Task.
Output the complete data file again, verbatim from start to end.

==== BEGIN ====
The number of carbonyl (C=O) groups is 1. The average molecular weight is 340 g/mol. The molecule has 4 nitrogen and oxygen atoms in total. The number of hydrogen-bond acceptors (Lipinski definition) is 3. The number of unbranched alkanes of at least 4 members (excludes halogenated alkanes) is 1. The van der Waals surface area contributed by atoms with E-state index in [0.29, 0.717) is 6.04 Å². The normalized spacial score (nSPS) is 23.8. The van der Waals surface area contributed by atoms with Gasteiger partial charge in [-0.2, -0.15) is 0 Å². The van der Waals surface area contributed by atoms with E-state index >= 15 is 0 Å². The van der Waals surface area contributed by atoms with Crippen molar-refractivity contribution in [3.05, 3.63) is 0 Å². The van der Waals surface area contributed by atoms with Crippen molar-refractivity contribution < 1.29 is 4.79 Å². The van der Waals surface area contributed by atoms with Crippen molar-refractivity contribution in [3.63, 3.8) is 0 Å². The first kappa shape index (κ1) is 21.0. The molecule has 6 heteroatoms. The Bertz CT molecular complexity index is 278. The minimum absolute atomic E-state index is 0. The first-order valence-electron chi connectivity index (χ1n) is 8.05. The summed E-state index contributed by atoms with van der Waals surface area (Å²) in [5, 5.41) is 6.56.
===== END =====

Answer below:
The number of carbonyl (C=O) groups is 1. The average molecular weight is 340 g/mol. The molecule has 4 nitrogen and oxygen atoms in total. The number of hydrogen-bond acceptors (Lipinski definition) is 3. The number of unbranched alkanes of at least 4 members (excludes halogenated alkanes) is 1. The van der Waals surface area contributed by atoms with E-state index in [0.29, 0.717) is 6.04 Å². The normalized spacial score (nSPS) is 23.8. The van der Waals surface area contributed by atoms with Gasteiger partial charge in [-0.2, -0.15) is 0 Å². The van der Waals surface area contributed by atoms with E-state index >= 15 is 0 Å². The van der Waals surface area contributed by atoms with Crippen molar-refractivity contribution in [3.05, 3.63) is 0 Å². The van der Waals surface area contributed by atoms with Crippen molar-refractivity contribution < 1.29 is 4.79 Å². The van der Waals surface area contributed by atoms with Crippen molar-refractivity contribution in [3.63, 3.8) is 0 Å². The first kappa shape index (κ1) is 21.0. The molecule has 6 heteroatoms. The Bertz CT molecular complexity index is 278. The minimum absolute atomic E-state index is 0. The first-order valence-electron chi connectivity index (χ1n) is 8.05. The summed E-state index contributed by atoms with van der Waals surface area (Å²) in [5, 5.41) is 6.56.